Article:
Let’s say it all together through tears: HBO shows have never, ever been happier — or bleaker.
While the mega-network makes ratings history and dominates the Emmys with juggernaut series like “The White Lotus,” “Euphoria,” and “Succession,” the platform has helped usher in an era of “peak bleak” TV.
“The Lord of the Rings: The Rings of Power” co-creators Patrick McKay and JD Payne revealed that HBO’s “Succession” and “Game of Thrones” directly influenced the tone of their upcoming Amazon Prime Video prequel series. “It’s like, how do you top the most debased thing you can do?” McKay remembered thinking when watching other shows back in 2018 in an interview with Time. “Sometimes that’s really good in certain shows, but it’s also relentless.”
“In the past couple of years, I’ve noticed I don’t want to watch things about good people,” Schafer told The Cut in conversation with “The Acolyte” actress Amandla Stenberg. “I don’t know if you’ve ever experienced this. I think that’s why ‘Succession’ did such a number on us — because everyone is just fucking nasty.”
Stenberg added that cancel culture has now even extended to “canceling characters” in fictional shows and movies.
“I actually feel that is detrimental to what film is supposed to be about, which is putting terrible people on screens and laughing at them sometimes when necessary,” Stenberg said. “That’s a very healthy way for us to expel our demons. If we can take our demons and splash them across the silver screen and take a good look at them, maybe we can be more aware of them, and maybe we can laugh while we do it, and then the ego death comes a little easier.”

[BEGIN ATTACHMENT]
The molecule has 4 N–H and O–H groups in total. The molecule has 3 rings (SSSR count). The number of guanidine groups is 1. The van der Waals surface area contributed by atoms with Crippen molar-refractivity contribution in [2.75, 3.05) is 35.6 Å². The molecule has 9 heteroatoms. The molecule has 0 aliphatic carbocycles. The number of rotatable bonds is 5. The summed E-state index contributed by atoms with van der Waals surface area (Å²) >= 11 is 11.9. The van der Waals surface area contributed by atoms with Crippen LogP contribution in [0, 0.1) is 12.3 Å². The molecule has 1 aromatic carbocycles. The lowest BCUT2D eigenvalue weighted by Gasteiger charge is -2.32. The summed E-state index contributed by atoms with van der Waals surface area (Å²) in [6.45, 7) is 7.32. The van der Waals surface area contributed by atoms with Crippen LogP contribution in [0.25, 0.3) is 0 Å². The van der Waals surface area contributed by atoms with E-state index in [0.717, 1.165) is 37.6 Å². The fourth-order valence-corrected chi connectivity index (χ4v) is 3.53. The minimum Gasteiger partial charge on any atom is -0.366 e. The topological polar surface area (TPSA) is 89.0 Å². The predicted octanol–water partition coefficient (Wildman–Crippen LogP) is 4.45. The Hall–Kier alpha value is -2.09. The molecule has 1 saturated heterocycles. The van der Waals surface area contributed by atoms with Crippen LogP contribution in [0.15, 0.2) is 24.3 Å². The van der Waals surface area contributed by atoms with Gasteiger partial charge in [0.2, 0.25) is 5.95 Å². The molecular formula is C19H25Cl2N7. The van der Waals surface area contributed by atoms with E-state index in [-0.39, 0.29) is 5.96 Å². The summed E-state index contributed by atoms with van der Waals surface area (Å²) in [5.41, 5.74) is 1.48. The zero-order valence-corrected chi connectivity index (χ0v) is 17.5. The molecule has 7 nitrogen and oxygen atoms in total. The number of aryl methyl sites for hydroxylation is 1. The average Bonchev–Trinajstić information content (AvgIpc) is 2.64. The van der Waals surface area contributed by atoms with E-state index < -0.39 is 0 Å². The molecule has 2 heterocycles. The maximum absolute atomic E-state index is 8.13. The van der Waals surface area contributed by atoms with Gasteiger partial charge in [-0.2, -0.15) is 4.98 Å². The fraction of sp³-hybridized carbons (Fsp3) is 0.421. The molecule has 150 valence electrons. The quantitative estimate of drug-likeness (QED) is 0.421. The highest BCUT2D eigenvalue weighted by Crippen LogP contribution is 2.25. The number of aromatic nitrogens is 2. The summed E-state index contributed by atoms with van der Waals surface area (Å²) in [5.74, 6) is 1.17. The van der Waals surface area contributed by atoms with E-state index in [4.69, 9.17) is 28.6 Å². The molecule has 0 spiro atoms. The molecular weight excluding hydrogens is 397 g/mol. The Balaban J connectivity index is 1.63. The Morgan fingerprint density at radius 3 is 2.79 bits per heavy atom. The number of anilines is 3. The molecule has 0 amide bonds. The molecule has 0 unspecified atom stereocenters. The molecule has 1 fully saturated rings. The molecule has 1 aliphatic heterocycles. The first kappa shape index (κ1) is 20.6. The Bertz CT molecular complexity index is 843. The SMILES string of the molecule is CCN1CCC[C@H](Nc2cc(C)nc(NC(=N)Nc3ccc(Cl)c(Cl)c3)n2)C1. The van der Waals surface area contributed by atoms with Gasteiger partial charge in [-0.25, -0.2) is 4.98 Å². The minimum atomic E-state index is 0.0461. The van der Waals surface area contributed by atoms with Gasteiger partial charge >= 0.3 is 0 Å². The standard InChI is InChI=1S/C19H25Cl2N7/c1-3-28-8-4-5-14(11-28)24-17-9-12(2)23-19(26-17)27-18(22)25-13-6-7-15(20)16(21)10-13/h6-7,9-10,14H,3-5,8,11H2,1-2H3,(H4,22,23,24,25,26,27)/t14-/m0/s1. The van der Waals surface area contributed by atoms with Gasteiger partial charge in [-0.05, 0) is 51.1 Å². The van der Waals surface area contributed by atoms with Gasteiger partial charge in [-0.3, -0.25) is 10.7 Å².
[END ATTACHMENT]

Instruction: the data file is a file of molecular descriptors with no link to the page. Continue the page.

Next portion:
Schafer, who served as a consultant for her “Euphoria” character and also co-wrote a Season 2 episode with series creator Levinson, previously told V Magazine that the series “didn’t feel natural at first” as the role encompassed so much of Schafer’s personal past. In that sense, “Euphoria” was more uplifting than it was dark.
“Part of surviving [that] experience was just, like, getting through shit,” Schafer, who is transgender, said. “Letting it rest, and not addressing it. I think that’s what I had been [doing] up to that point: just going and going, fighting to be on the other side of my transition. There was so much that I was working towards, and I was so excited to [be out of] North Carolina that I don’t think I’d ever looked back on [that experience].”